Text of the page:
Behind the Zines by Social networks are dominating today s headlines, but they are not the only platforms that are radically changing the way we communicate. Creatives such as designers, photographers, artists, researchers, and poets are disseminating information about themselves and their favorite subjects not via predefined media such as Twitter or blogs, but through printed or other self-published projects so-called zines. Those who publish zines are mostly interested in sole authorship, namely that all components including text, images, layout, typography, production, and distribution are firmly in the hands of one person or a small group. At their best, the results convey a compelling and consistent atmosphere and push against the established creative grain in just the right way. They provoke with surprising and non-linear food for thought. In short, zines are advancing the evolution of today s media. With a cutting-edge selection of international examples, Behind the Zines introduces the broad range of zines that exists today. These include zines that function as a new kind of project-oriented portfolio to showcase a self-profile or document an exhibit. While some act as (pseudo) scientific treatises to call the reader s attention to a specific topic, others serve as playrooms for creatives to run riot and express themselves and communicate with each other in a space that is free from editorial restrictions. The book examines the key factors that distinguish various zines. It introduces projects in which the printing process significantly influences aesthetics or in which limited distribution to a small, clearly defined target audience becomes part of the overall concept. Behind the Zines not only documents outstanding work, but also shows how the self-image of those who make zines impacts the scene as a whole. Through interviews with people involved in zine production and distribution, the book sheds light on various strategies for this evolving media form.
Call Number: NOBLE -ILL
Publication Date: 2011-04-01
Moxie by "Moxie is sweet, funny, and fierce. Read this and then join the fight."--Amy Poehler An unlikely teenager starts a feminist revolution at a small-town Texan high school in the new novel from Jennifer Mathieu, author of The Truth About Alice. MOXIE GIRLS FIGHT BACK! Vivian Carter is fed up. Fed up with an administration at her high school that thinks the football team can do no wrong. Fed up with sexist dress codes, hallway harassment, and gross comments from guys during class. But most of all, Viv Carter is fed up with always following the rules. Viv's mom was a tough-as-nails, punk rock Riot Grrrl in the '90s, and now Viv takes a page from her mother's past and creates a feminist zine that she distributes anonymously to her classmates. She's just blowing off steam, but other girls respond. As Viv forges friendships with other young women across the divides of cliques and popularity rankings, she realizes that what she has started is nothing short of a girl revolution. Moxie is set to begin production at Netflix, with Amy Poehler set to direct the Tamara Chestna-scripted adaptation.
Call Number: e-book
Publication Date: 2017-09-19
Girls Make Media by More girls are producing media today than at any other point in U.S. history, and they are creating media texts in virtually every format currently possible--magazines, films, musical recordings, and websites. Girls Make Media explores how young female media producers have reclaimed and reconfigured girlhood as a site for radical social, cultural, and political agency. Central to the book is an analysis of Riot Grrrl--a 1990s feminist youth movement from a fusion of punk rock and gender theory-and the girl power movement it inspired. The author also looks at the rise of girls-only media education programs, and the creation of girls' studies. This book will be essential reading for anyone seeking to understand contemporary female youth in today's media culture.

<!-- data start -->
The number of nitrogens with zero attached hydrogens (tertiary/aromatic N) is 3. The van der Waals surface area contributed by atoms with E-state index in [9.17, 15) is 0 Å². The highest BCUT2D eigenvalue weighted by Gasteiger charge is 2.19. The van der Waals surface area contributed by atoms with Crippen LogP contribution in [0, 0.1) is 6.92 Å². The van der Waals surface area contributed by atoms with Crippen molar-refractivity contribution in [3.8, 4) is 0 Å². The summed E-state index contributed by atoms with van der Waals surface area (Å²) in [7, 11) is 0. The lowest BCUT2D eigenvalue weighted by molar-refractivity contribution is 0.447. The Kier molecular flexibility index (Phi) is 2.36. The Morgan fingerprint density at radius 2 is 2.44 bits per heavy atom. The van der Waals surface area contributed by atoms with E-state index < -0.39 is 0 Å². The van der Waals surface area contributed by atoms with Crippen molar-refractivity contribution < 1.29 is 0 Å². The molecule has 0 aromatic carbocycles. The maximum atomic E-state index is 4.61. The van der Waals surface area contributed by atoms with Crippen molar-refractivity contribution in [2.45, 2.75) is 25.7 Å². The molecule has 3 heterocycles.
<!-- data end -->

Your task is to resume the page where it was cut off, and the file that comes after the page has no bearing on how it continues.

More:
Call Number: P 94.5 .G57 K43 2006
Publication Date: 2006-05-11
Whatcha Mean, What's a Zine? by A zine is a handmade magazine or mini-comic about anything you can imagine: favorite bands, personal stories, subcultures, or collections. They contain diary entries, rants, interviews, and stories. They can be by one person or many, found in stores, traded at comic conventions, exchanged with friends, or given away for free. Zines are not a new idea: they've been around for years under various names (chapbooks, flyers, pamphlets). People with independent ideas have been getting theirword out since before there were printing presses. This book is for anyone who wants to create their own zine. It's for learning tips and tricks from contributors who have been at the fore front of the zine movement. It's for getting inspired to put thoughts and ideas down on paper. It's for learning how to design and print your own zine so you can put it in others' hands. Whatcha Mean, What's a Zine? is for anyone who has something to say.
Call Number: NOBLE - ILL
Publication Date: 2006-06-26
From Girls to Grrrlz by Boys aren't the only ones who read comics--girls do too! From Betty and Veronica to Slutburger and Art Babe, Girls to Grrrlz explores the amazing but true history of girl comics. Pop culture fans will delight in author Trina Robbinss chronological commentary (with attitude) on the authors, artists, trends, and sassy, brassy characters featured in comic books for the last half-century. Meet the bubble-headed bombshells of the '40s, the lovelorn ladies of the '50s, the wimmin libbers of the '70s, and the grrrowling grrrlz of today. Her commentary is paired with a ton of rare comic book art pulled from the best girl comics published since World War II. Bridging the gap between Ms. and Sassy, between Miss America and Naomi Wolf, From Girls to Grrrlz reminds us how comic book characters humorously--and critically--reflect our changing culture.
Call Number: NOBLE - ILL
Publication Date: 1999-04-01
Zine distros (distribution) are places that carry zines for purchase. If you have created a zine and want to have it available for others to buy, you can contact any of these distros to see if they are interested in adding your zine(s) to their website.
Want to make zine friends? Share your zine with others? Check out the following sites.
PUSH AGAINST DOMINANT NARRATIVES
Zines actively push against dominant narratives because they are written by folx who are marginalized and don't see their stories, histories, or experiences displayed via mainstream media outlets.
Zines give voice to their stories.